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  • Research article
  • Open Access
  • Open Peer Review

Gender differences and typical nutrition concerns of the diets of preschool children – the results of the first stage of an intervention study

BMC PediatricsBMC series – open, inclusive and trusted201717:207

https://doi.org/10.1186/s12887-017-0962-1

  • Received: 15 September 2016
  • Accepted: 8 December 2017
  • Published:
Open Peer Review reports

Abstract

Background

Nutrition in children has an important influence on health both in childhood and adulthood. Actions aimed at improving children’s nutrition are essential, not only to the children and their families, but also to the whole society. The aim of the study was to present the results of nutrient intake before starting a nutrition and physical activity intervention programme, to investigate gender differences in nutrient intake and to discuss whether the preschoolers’ nutrient intake is similar to the intake of their peers from other countries.

Methods

Nutrient intake was estimated from seven-day weighed food records kept by parents and preschool staff individually for 122 4–6-year-old children who attended two preschools in Piła, north-western Poland. Nutrient intake was calculated using Dieta 4.0 computer programme including water intake and intake of nutrients from dietary supplements. Statistical analysis was performed using the IBM SPSS Statistics computer programme, version 21.0, according to gender. The study was approved by the Bioethics Committee of the Poznan University of Medical Sciences (reference number 886/08).

Results

Boys, in comparison to girls, were found to have statistically significantly higher intakes of total protein, total protein per kg of body weight, saturated fatty acids, total carbohydrates, available carbohydrates, lactose, sucrose, total water, vitamin A, beta-carotene, vitamin B2, vitamin B12, vitamin C, calcium, phosphorus, and magnesium. Statistically significantly higher percentage of girls than boys had intakes of vitamin E below AI.

Conclusions

Gender was a significant factor of nutrient intake in the studied preschool children. The main nutritional concerns in the studied preschoolers’ diets, irrespective of gender, are typical of the diets of preschool children from various parts of Europe and indicate the need to work out common nutritional strategies to improve preschoolers’ nutrition across Europe to reduce future burden of diet-related diseases to the European societies.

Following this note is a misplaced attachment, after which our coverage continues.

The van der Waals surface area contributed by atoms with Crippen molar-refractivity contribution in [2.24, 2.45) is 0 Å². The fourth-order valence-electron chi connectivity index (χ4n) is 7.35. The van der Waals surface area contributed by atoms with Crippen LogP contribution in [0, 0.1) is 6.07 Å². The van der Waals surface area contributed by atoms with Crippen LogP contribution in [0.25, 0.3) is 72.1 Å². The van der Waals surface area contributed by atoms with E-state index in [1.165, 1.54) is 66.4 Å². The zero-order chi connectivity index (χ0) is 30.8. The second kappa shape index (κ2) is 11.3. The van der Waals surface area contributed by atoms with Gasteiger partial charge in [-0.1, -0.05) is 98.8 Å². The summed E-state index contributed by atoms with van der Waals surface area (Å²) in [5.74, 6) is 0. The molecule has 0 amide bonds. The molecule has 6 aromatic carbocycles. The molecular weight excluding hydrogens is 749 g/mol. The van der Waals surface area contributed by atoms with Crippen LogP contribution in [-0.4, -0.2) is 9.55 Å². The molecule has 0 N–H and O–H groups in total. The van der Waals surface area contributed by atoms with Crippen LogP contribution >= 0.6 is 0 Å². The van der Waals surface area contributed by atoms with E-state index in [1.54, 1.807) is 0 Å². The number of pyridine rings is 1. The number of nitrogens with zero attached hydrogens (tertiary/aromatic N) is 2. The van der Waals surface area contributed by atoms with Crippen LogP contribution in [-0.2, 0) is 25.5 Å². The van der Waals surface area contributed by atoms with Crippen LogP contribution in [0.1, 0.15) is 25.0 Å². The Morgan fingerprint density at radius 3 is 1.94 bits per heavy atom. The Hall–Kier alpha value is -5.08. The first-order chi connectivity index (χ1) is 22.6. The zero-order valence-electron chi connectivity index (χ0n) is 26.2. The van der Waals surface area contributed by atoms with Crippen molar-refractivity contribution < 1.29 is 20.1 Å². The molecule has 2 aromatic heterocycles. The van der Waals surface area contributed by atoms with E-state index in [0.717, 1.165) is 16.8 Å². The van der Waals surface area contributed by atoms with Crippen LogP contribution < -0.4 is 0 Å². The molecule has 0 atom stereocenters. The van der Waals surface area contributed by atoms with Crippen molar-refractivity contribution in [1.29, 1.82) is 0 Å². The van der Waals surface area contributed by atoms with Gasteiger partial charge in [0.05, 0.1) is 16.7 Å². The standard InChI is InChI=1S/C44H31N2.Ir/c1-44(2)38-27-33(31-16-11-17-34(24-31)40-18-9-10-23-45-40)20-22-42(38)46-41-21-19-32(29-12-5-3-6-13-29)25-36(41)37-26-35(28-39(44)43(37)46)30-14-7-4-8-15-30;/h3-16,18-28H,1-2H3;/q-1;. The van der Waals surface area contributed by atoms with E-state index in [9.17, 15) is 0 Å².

Keywords

  • Preschool children
  • Nutrient intake
  • Energy
  • Macronutrients
  • Vitamins
  • Minerals
  • Intervention
  • Nutrition
  • Diet

Background

Nutrition plays a crucial role in human growth, development and health [1]. Adequate nutrition during childhood not only has an important influence on the current health status of the child but also prevents diet-related diseases in adulthood [1, 2]. Nevertheless, studies have showed many dietary inadequacies in children of all ages [e.g. [37]]. These inadequacies are reflected in biochemical blood indices [e.g. [3, 8]] and inadequate hydration status [5] all of which may have adverse effect on health, both at present and in the future. A diet modelling study based on NHANES 2007–2010 [9] showed that consuming the daily recommended amounts of dairy products would reduce the prevalence of inadequate micronutrient intakes in children of all ages. This study proved that dietary interventions are necessary to improve children’s nutrition. Planning and carrying out such interventions is essential not only to the children themselves and to their families, due to increasing the quality of life and the possibilities of personal physical, mental and emotional development [1], but also to the whole society, due to reducing the costs of health care, reducing absence rate at work due to illness and increasing the productivity [1012].